The Man of My Dreams by Curtis Sittenfeld

October 26, 2010

Plot summary (with spoilers): This is the story of Hannah Gavener’s quest to find a man she can love and share her life with. It spans nearly fifteen years, beginning when Hannah was a teenager obsessed with the seemingly perfect dating lives of celebrities like Julia Roberts and Kiefer Sutherland, and jumps around to significant points in Hannah’s life: college, her first serious boyfriend, her first job and office fling, the first man she considers to be a potential soul mate.

Hannah is an insightful narrator, who is at once witty and clever, yet not all-knowing and perfect. She makes mistakes — sometimes big ones, like with Henry — and lets people push her around (like her cousin Fig). She thinks she knows what she wants, but once she finally has that thing (or person) in her grasp, she realizes she was completely wrong about it. In short, Hannah is like most 20-somethings and is therefore highly relatable.

If it sounds like I’m not getting into the plot very much, that’s because this is the sort of book where the plot is really secondary to the characters. I could tell you the details about Hannah’s relationship with Mike, the first time she fell in love with Henry on the drive to Cape Cod to rescue Fig, or her subsequent semi-open relationship with the skirt-chasing Oliver, a guy who would no doubt drop her like a hot potato at the first sign she needed eye wrinkle cream or liposuction, but what would be the point? Most of the appeal of this novel comes from watching Hannah change and grow as she gets a better understanding of herself with age and experience.


  • This is the third Sittenfeld novel I’ve read, and I now consider myself a fan. She is a wonderful writer and is able to create such vivid, realistic characters! I think it’s safe to say that I’m going to buy her next book as soon as it’s released for Kindle.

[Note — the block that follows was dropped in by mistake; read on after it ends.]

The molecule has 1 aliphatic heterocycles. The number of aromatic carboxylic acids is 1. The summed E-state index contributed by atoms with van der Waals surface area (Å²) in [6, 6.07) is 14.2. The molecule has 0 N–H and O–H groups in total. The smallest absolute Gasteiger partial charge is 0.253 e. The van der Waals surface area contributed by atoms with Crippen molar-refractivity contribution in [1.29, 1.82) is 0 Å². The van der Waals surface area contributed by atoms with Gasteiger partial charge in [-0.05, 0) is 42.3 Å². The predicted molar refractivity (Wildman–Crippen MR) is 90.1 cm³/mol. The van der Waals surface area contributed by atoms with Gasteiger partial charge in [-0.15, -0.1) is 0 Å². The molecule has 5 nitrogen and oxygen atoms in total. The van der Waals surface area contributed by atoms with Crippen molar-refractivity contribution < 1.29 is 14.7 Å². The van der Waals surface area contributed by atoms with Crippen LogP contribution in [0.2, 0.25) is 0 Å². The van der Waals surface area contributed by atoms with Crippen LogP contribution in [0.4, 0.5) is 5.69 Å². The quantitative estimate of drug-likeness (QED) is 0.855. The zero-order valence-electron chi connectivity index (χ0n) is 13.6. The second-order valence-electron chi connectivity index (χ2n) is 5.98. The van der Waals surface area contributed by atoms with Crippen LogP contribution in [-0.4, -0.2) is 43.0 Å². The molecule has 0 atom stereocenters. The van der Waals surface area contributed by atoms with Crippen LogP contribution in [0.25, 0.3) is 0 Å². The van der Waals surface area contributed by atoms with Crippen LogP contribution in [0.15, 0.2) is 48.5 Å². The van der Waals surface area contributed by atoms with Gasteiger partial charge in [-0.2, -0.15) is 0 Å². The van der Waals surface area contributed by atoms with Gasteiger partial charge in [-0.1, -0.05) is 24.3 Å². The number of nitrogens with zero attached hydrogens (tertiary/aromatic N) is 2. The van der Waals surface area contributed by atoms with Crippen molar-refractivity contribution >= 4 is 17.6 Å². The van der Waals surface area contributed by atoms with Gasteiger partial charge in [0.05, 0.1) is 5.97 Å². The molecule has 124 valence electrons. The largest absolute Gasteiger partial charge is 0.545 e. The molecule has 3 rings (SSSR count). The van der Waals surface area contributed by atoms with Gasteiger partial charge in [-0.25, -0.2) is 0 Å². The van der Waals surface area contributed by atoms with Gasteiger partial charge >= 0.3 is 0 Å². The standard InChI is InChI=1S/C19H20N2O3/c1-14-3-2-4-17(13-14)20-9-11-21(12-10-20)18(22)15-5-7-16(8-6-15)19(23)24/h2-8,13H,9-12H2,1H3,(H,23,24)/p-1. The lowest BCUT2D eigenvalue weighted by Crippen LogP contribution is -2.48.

• Hannah was a terrific main character. As I mentioned above, it was easy to relate to her because she was intelligent without being a brainiac, decent-looking without being a beauty queen, and unsure about her future without being wishy-washy or flaky. She could be us; we could be her.
  • I thought most of the scenes, most of the characters in this book were pretty realistic. I just finished this yesterday, and in reflecting on the occurrences now, I can’t really remember anything that stuck out as a “yeah, right!” moment. That made the book even more enjoyable for me.


  • I didn’t like that the book ended with Hannah writing that incredible lengthy letter to her former therapist. First, I couldn’t help but think, “Damn, that’s a long letter!” Second, it just kind of seemed like a literary device that Sittenfeld employed to conveniently tie up all the loose ends and open questions before ending the book. It was expository without being all-out exposition just because it was in letter form (if that makes sense).


Despite not liking the way the novel ended, I have to say that The Man of My Dreams was an excellent read. I was caught up in Hannah’s life almost right from the beginning, and enjoyed journeying with her through her most formative years. She reminded me of myself in a few ways, but she was also sufficiently different that I could step back and take this for what it was: just a very good book. I give it 4 stars out of 5.

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